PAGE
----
However, some critics praised the movie. Urban Cinefile calls it "a stunning debut"[6] for Thalluri, who made the film at the age of 20. The Age's Tracee Hutchison described the film as "beautiful," saying that it "should be screened to year 11 and 12 students in every high school",[7] although the film's R18+ rating in Australia means that this cannot legally occur. The film's rating has been very disappointing for Thalluri, who has been quoted as being "gutted"[8] that the intended audience of young teenagers will not have the opportunity to view the film. Thalluri has stated that the purpose of the suicide scene was to depict the suffering and regret of the suicide victim, and to dispel any implication that the act of suicide is easy or simple.[9]

Further controversy has arisen around Thalluri's claims that the movie was written about a friend Kelly Mason, who sent him a video suicide note before taking her life. Investigations by The Australian questioned the existence of Thalluri's friend, as well as other statements he has made about events in his own life which led to the film's creation.[10] His cousin Ann has publicly defended his story[11] and Thalluri himself called the claims "offensive", "rude" and "ridiculous".

Box office[edit]

2:37 grossed $447,290 at the box office in Australia.[12]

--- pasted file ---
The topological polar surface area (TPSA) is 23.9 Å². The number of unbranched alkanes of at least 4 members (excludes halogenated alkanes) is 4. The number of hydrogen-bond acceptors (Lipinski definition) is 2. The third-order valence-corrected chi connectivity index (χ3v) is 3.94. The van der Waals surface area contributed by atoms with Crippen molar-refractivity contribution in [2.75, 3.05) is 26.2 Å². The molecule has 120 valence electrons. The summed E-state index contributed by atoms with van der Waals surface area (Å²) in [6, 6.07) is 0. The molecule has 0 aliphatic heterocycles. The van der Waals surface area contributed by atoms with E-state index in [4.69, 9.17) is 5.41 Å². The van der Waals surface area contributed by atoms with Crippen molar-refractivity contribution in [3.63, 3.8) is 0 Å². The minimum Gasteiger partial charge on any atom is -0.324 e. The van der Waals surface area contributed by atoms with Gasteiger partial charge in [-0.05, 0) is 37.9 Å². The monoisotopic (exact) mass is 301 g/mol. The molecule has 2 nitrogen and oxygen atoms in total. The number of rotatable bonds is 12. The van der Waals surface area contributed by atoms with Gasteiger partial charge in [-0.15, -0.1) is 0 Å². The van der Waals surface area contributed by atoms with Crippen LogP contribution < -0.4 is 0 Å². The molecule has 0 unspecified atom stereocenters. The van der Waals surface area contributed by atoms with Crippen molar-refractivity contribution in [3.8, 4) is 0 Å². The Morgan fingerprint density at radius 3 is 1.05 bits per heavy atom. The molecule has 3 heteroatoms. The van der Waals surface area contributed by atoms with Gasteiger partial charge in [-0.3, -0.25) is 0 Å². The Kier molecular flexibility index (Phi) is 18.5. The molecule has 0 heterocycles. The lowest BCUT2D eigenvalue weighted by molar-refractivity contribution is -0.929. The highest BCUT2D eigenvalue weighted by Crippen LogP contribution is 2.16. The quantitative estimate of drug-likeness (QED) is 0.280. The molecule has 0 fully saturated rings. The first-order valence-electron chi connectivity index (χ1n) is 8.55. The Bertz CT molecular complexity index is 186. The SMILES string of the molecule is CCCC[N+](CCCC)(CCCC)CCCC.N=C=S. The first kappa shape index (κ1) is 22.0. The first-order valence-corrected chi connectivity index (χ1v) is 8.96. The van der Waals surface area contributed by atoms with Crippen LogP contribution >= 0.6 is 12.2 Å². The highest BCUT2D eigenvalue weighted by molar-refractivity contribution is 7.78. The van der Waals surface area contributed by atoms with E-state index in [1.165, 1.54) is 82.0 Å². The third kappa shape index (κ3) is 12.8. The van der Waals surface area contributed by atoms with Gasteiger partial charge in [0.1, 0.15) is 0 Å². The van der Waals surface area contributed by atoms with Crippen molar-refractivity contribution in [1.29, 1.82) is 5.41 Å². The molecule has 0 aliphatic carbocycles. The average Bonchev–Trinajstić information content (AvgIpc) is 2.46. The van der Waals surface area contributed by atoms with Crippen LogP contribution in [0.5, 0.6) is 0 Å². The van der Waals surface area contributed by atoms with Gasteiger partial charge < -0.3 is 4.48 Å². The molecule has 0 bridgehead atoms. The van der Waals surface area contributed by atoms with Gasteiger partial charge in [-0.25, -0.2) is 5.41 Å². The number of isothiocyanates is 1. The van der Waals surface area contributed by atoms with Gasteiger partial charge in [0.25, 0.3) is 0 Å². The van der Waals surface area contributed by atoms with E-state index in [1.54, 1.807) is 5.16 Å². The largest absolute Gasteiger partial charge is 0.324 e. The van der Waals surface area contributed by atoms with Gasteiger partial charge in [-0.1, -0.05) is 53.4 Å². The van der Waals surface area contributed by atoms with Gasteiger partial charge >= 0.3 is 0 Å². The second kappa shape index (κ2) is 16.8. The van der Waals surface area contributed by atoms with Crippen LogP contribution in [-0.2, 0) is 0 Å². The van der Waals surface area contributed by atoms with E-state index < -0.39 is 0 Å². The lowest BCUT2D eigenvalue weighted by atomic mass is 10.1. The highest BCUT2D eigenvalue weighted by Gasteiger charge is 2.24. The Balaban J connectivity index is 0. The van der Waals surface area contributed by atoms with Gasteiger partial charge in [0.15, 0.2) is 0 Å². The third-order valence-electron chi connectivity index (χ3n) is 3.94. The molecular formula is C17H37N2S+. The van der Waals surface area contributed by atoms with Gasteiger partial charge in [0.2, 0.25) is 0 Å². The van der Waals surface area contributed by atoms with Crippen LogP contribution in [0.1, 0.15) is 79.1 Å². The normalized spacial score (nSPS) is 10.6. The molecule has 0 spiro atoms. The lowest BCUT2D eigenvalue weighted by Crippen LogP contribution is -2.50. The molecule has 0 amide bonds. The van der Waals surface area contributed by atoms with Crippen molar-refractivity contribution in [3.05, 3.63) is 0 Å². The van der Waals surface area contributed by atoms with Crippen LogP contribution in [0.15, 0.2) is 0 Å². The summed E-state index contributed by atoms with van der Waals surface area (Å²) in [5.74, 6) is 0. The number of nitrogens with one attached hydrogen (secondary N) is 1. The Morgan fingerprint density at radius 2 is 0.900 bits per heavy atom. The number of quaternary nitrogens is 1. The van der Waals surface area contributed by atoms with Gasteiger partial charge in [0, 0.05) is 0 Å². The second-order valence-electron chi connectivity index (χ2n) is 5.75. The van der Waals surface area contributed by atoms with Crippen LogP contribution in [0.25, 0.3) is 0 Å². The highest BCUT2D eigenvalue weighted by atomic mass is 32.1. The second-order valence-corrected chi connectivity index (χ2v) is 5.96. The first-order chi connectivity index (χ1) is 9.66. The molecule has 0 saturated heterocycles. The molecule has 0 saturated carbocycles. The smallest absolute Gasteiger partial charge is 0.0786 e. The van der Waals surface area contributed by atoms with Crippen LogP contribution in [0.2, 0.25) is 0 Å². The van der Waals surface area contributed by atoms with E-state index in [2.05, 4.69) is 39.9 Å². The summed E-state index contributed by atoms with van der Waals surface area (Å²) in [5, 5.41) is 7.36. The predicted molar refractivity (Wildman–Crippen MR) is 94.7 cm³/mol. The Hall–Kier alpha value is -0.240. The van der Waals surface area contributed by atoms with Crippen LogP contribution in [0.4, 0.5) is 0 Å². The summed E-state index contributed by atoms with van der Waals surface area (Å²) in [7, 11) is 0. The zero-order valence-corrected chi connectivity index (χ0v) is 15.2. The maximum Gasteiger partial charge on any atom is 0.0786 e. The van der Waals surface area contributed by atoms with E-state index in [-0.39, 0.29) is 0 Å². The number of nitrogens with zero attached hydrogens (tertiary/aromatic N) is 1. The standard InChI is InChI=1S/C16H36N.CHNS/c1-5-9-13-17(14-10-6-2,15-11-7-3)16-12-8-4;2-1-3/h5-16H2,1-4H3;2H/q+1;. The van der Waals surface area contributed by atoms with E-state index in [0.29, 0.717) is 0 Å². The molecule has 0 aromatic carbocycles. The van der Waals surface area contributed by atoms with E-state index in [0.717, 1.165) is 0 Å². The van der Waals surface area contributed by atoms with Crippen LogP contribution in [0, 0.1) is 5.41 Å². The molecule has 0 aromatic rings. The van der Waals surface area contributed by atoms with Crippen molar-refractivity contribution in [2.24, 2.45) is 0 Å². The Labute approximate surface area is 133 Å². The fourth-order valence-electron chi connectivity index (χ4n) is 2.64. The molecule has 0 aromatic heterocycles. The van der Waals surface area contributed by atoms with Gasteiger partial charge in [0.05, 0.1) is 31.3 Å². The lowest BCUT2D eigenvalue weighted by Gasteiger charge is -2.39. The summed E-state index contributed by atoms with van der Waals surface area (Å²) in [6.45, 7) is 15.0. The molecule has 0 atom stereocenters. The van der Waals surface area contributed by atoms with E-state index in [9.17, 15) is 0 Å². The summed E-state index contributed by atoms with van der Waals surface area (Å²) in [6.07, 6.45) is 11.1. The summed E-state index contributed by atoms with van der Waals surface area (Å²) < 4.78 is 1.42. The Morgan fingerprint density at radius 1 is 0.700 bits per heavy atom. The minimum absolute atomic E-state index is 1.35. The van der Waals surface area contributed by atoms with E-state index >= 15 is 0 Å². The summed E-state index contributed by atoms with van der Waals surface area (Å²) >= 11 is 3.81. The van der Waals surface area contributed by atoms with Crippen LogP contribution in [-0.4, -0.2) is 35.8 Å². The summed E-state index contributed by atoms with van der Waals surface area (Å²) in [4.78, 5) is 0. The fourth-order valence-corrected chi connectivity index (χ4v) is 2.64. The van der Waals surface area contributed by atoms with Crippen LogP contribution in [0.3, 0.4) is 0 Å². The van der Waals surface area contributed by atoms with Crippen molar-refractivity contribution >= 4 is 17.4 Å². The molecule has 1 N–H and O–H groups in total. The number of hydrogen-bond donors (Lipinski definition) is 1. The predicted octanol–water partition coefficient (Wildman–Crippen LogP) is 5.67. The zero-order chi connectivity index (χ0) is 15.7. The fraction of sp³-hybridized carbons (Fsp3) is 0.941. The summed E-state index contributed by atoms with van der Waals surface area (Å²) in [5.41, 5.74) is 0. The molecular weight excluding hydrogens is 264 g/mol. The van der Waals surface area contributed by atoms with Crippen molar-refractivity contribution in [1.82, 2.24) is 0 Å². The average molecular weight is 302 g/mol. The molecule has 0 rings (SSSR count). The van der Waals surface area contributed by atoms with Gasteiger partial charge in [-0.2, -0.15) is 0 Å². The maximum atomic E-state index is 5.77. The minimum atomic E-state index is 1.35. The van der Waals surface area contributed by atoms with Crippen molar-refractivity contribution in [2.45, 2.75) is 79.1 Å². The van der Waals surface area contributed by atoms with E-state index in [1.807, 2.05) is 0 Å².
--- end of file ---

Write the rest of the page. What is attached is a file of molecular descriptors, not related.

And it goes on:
Festivals[edit]

Awards[edit]

Nominated:

See also[edit]

References[edit]

  1. ^ Andrew L Urban, "THALLURI, MURALI K. – 2:37", Urban Cinefilem 17 August 2006 accessed 4 December 2012
  2. ^ Choose life Sydney Morning Herald. 11 August 2006.
  3. ^ Graphic movie suicide "a risk" The Age. 26 July 2006.
  4. ^ Chang, Justin (26 May 2006). "2:37". Variety.
  5. ^ Thalluri's 2:37 'too much like Elephant' Archived 9 December 2007 at the Wayback Machine Ninemsn. 28 May 2006.
  6. ^ 2:37 Urban Cinefile.
  7. ^ R rating shackles, not protects, teenagers The Age. 29 July 2006.
  8. ^ On and up for philanthropic director Archived 9 December 2007 at the Wayback Machine Ninemsn. 31 July 2006.
  9. ^ A violent change of direction The Sydney Morning Herald. 26–27 August 2006.
  10. ^ Director's suicide claim 'fiction' Archived 22 August 2006 at the Wayback Machine The Australian. 19 August 2006.
  11. ^ A letter of support The Adelaide Advertiser. 24 August 2006.
  12. ^ "Film Victoria - Australian Films at the Australian Box Office" (PDF). Archived from the original (PDF) on 18 February 2011. Retrieved 9 October 2010.
  13. ^ "Festival de Cannes: 2:37". festival-cannes.com. Retrieved 16 December 2009.

External links[edit]